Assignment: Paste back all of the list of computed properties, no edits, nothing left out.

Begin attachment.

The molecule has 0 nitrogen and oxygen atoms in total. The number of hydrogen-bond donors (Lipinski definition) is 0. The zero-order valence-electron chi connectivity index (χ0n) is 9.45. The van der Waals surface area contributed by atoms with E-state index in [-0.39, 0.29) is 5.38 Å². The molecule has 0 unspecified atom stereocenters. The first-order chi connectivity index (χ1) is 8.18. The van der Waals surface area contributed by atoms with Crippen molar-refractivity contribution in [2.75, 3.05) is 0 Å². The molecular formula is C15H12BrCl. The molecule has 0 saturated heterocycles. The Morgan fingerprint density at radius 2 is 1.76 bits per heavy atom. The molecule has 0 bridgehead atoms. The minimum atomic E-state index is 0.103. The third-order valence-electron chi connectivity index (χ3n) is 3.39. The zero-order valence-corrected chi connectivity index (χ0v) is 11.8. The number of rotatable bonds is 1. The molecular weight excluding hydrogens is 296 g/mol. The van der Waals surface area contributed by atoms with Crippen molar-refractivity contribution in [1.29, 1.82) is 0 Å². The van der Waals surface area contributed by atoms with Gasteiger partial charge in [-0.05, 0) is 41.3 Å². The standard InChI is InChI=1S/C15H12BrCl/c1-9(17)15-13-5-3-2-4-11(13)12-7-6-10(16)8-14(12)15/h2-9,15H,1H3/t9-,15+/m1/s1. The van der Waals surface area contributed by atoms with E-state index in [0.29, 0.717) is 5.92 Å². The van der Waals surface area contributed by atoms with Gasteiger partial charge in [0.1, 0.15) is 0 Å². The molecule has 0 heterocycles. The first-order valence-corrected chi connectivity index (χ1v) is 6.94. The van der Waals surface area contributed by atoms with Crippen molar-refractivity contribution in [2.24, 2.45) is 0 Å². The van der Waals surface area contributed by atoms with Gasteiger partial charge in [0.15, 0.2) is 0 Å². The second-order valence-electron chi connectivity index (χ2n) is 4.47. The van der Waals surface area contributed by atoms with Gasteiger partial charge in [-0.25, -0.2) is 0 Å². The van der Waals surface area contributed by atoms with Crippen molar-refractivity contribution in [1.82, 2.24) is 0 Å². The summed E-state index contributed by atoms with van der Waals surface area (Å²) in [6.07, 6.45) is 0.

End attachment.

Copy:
The molecule has 0 nitrogen and oxygen atoms in total. The number of hydrogen-bond donors (Lipinski definition) is 0. The zero-order valence-electron chi connectivity index (χ0n) is 9.45. The van der Waals surface area contributed by atoms with E-state index in [-0.39, 0.29) is 5.38 Å². The molecule has 0 unspecified atom stereocenters. The first-order chi connectivity index (χ1) is 8.18. The van der Waals surface area contributed by atoms with Crippen molar-refractivity contribution in [2.75, 3.05) is 0 Å². The molecular formula is C15H12BrCl. The molecule has 0 saturated heterocycles. The Morgan fingerprint density at radius 2 is 1.76 bits per heavy atom. The molecule has 0 bridgehead atoms. The minimum atomic E-state index is 0.103. The third-order valence-electron chi connectivity index (χ3n) is 3.39. The zero-order valence-corrected chi connectivity index (χ0v) is 11.8. The number of rotatable bonds is 1. The molecular weight excluding hydrogens is 296 g/mol. The van der Waals surface area contributed by atoms with Crippen molar-refractivity contribution in [1.29, 1.82) is 0 Å². The van der Waals surface area contributed by atoms with Gasteiger partial charge in [-0.05, 0) is 41.3 Å². The standard InChI is InChI=1S/C15H12BrCl/c1-9(17)15-13-5-3-2-4-11(13)12-7-6-10(16)8-14(12)15/h2-9,15H,1H3/t9-,15+/m1/s1. The van der Waals surface area contributed by atoms with E-state index in [0.29, 0.717) is 5.92 Å². The van der Waals surface area contributed by atoms with Gasteiger partial charge in [0.1, 0.15) is 0 Å². The molecule has 0 heterocycles. The first-order valence-corrected chi connectivity index (χ1v) is 6.94. The van der Waals surface area contributed by atoms with Crippen molar-refractivity contribution in [2.24, 2.45) is 0 Å². The van der Waals surface area contributed by atoms with Gasteiger partial charge in [0.15, 0.2) is 0 Å². The second-order valence-electron chi connectivity index (χ2n) is 4.47. The van der Waals surface area contributed by atoms with Gasteiger partial charge in [-0.25, -0.2) is 0 Å². The van der Waals surface area contributed by atoms with Crippen molar-refractivity contribution in [1.82, 2.24) is 0 Å². The summed E-state index contributed by atoms with van der Waals surface area (Å²) in [6.07, 6.45) is 0.